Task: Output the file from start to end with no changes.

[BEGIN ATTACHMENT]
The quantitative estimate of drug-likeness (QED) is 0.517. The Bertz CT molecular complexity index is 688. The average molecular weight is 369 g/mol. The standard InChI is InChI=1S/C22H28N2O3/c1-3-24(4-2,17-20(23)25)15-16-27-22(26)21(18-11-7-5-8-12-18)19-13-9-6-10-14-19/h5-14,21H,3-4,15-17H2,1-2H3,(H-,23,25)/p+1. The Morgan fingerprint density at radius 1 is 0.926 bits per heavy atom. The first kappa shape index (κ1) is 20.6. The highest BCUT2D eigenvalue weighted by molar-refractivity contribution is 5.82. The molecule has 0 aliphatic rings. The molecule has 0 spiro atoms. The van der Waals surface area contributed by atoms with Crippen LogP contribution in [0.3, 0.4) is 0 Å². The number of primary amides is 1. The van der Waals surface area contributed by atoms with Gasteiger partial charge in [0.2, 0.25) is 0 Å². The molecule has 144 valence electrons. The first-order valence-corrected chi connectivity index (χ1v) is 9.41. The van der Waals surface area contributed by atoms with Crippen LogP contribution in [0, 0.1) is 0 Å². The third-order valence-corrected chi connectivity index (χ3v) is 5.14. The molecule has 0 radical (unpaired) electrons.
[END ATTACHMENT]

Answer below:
The quantitative estimate of drug-likeness (QED) is 0.517. The Bertz CT molecular complexity index is 688. The average molecular weight is 369 g/mol. The standard InChI is InChI=1S/C22H28N2O3/c1-3-24(4-2,17-20(23)25)15-16-27-22(26)21(18-11-7-5-8-12-18)19-13-9-6-10-14-19/h5-14,21H,3-4,15-17H2,1-2H3,(H-,23,25)/p+1. The Morgan fingerprint density at radius 1 is 0.926 bits per heavy atom. The first kappa shape index (κ1) is 20.6. The highest BCUT2D eigenvalue weighted by molar-refractivity contribution is 5.82. The molecule has 0 aliphatic rings. The molecule has 0 spiro atoms. The van der Waals surface area contributed by atoms with Crippen LogP contribution in [0.3, 0.4) is 0 Å². The number of primary amides is 1. The van der Waals surface area contributed by atoms with Gasteiger partial charge in [0.2, 0.25) is 0 Å². The molecule has 144 valence electrons. The first-order valence-corrected chi connectivity index (χ1v) is 9.41. The van der Waals surface area contributed by atoms with Crippen LogP contribution in [0, 0.1) is 0 Å². The third-order valence-corrected chi connectivity index (χ3v) is 5.14. The molecule has 0 radical (unpaired) electrons.